Children of mothers who follow a healthy lifestyle have a substantially lower risk of developing obesity, according to a study.
The findings, published in The BMJ, show that risk was lowest among children whose mothers maintained a healthy weight, exercised regularly, did not smoke, ate a healthy diet, and were light to moderate drinkers.
The researchers, including those from the Harvard T H Chan School of Public Health in the US, suggest that if both mothers and their children stuck to a healthy lifestyle, this could result in an even further reduction in the risk of childhood obesity.
Obesity in childhood is associated with an increased risk of several disorders, including diabetes and cardiovascular disease, as well as premature death, in adulthood.
The researchers examined medical history and lifestyle characteristics of 24,289 children aged 9-14 years who were born to 16,945 women in two US studies.
Participants completed detailed questionnaires about their medical history and lifestyle, including body mass index (BMI), physical activity levels and diet. Mothers were also asked about their alcohol intake and smoking history.
Based on this information, the researchers calculated the risk of obesity for each child, using BMI measurements.
Women were on average 41 years old with a mean BMI of 25 and most (93 per cent) were not current smokers. Their offspring were on average 12 years of age, and 46 per cent were boys.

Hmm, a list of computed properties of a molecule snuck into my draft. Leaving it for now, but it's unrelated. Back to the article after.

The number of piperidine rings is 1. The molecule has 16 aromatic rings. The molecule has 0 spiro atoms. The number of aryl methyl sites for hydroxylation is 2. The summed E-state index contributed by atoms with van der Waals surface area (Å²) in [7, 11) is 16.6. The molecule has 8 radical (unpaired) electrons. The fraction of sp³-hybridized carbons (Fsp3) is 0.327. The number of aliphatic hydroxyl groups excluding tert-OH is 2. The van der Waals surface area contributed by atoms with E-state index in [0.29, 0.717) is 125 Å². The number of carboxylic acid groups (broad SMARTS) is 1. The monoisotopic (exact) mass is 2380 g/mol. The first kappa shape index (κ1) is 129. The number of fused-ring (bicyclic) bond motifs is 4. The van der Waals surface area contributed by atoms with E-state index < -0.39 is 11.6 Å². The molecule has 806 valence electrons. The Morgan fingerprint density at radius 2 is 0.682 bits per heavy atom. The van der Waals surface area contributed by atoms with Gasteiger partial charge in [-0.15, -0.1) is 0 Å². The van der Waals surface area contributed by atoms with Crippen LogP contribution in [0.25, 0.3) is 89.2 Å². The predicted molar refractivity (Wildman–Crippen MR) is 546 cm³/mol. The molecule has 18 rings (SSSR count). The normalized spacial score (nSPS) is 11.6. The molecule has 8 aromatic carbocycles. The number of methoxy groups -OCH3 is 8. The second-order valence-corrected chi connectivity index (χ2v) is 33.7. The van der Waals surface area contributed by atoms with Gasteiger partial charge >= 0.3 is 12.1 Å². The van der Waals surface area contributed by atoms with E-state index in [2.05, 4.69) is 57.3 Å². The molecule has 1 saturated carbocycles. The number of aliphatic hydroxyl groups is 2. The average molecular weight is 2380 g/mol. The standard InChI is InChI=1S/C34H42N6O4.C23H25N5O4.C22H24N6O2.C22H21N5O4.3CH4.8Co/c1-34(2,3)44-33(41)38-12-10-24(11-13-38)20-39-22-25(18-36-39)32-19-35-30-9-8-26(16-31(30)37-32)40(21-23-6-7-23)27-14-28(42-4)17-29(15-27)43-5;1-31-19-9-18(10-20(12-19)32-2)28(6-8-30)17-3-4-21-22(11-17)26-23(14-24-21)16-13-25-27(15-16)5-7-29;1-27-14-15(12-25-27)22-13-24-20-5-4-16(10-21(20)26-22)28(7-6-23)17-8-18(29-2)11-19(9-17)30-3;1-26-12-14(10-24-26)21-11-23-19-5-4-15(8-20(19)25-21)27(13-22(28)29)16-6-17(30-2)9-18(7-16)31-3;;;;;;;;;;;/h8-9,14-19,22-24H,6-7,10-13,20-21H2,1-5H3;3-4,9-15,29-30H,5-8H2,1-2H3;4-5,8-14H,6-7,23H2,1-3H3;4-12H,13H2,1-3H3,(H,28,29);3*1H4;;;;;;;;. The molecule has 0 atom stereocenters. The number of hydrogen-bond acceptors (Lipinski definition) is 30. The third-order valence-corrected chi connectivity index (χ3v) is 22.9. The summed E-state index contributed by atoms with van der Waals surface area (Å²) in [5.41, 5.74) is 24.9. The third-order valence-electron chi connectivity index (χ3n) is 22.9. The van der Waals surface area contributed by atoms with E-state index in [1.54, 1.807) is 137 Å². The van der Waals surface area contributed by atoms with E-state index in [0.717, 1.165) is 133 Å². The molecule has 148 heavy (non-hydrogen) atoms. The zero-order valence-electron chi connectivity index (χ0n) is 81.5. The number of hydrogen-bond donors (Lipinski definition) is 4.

The researchers found that the risk of obesity was 56 per cent lower in children of women with a healthy body weight than children of mothers in other BMI categories.
Compared with offspring of women who were current smokers, children of non-smoking mothers had 31 per cent lower risk of obesity.
Children of mothers who exercised for the recommended 150 minutes or more a week - and who were light to moderate drinkers (1-2 small glasses of wine or a pint of standard strength beer a day) - also had a lower risk of obesity compared with children of mothers who did not exercise and who did not drink alcohol.
Children of mothers who followed all five low risk lifestyle factors (a high quality diet, normal body weight, regular physical activities, light to moderate intake of alcohol, and non-smoking) had a 75 per cent lower risk of developing obesity, compared with offspring of women who did not meet any of the low risk lifestyle factors.